In response to a “C” grade for election security from the Center for American Progress, North Dakota Secretary of State Al Jaeger said he stands by the state’s protective measures at the polls, also disputing concerns the CAP raised in its analysis.
“We don’t have systems that can be penetrated to change the results,” Jaeger said Tuesday. “We don’t have voter registration, so there’s nothing in that system that they can change, and our records are behind a firewall or a protection of the state.”
Jaeger said, as the state’s 53 counties rely on individual, unconnected scanners to count paper ballots, hacking is “virtually impossible.”
He also highlighted the CAP’s “constant reference” to voter registration, which North Dakota does not have.
“We have a central voter file which really is not a record of who can vote; it’s a record of who has voted,” Jaeger said. “It’s secure, and also the system doesn’t contain private information that can be disclosed, and so there’s nothing there that can be accessed to change.”
He also noted the state’s “exceptional” information technology protection.
In its report, the CAP examined a number of items related to election security, including post-election audits, voting machines and overseas voting.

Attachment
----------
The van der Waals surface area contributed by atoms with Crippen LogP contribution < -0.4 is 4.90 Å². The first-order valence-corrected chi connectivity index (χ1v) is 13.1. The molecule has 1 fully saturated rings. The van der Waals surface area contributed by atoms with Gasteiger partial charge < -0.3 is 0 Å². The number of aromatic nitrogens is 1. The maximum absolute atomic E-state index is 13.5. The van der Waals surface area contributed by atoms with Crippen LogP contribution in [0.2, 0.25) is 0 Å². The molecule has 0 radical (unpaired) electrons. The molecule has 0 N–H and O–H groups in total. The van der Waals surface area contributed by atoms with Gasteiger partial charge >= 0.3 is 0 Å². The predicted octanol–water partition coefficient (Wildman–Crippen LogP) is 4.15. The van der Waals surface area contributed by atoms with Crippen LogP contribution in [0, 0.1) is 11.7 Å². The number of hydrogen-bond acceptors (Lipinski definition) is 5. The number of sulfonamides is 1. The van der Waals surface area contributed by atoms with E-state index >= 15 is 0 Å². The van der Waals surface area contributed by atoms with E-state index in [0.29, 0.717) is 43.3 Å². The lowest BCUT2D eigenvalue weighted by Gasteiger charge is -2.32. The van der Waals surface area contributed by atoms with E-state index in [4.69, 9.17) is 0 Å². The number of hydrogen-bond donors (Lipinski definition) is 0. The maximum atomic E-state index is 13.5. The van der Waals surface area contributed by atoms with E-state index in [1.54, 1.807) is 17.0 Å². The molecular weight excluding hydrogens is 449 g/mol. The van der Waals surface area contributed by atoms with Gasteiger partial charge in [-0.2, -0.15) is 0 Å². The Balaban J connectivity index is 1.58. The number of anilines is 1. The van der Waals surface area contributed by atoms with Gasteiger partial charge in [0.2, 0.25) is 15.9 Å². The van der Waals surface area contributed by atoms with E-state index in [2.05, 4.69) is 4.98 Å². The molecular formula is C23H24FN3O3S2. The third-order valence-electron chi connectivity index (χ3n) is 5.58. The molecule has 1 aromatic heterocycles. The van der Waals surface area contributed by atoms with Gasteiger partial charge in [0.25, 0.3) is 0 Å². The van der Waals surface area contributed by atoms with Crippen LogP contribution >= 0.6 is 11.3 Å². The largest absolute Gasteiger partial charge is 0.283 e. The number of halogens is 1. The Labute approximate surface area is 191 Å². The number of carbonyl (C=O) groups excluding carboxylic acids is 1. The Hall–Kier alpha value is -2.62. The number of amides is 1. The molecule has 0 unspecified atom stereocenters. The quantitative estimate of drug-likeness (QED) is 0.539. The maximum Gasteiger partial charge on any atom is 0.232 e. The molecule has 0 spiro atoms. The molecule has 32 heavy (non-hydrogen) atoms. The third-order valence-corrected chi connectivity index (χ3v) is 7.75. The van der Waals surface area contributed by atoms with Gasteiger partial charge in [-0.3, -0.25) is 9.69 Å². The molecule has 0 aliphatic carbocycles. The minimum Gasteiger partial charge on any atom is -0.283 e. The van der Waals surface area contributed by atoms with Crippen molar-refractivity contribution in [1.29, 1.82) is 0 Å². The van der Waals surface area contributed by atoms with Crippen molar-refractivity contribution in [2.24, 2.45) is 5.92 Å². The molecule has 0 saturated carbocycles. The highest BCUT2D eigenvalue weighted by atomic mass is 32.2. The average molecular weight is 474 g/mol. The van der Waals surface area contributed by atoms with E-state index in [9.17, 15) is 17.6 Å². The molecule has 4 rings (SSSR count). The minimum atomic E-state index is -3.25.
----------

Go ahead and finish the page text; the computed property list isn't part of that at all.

Jaeger’s office could not provide some information regarding cybersecurity requirements to the CAP, whose report appeared to imply that North Dakota has voter registration.
“I don’t need to tell them what our standards are. I don’t even know. I just know that if there is something called a standard, it’s that we’re doing everything we possibly can and are keeping up to date with every conceivable thing that we have to do on the state level,” Jaeger said.
No state in the CAP’s report scored above a B grade for election security.
Josh Boschee, Jaeger’s Democratic challenger for his office, said in a statement that North Dakota’s election security has “fallen far behind.”
“To address this issue head-on, the Secretary of State should immediately undertake steps to implement robust post-election audits, requiring electronic poll books to undergo pre-election testing and require paper poll books be made available in the event of an emergency,” Boschee said.
“North Dakota’s Secretary of State must be pro-active and forward-looking to assess and eliminate potential threats to one of our most sacred Constitutional rights, the right to vote.”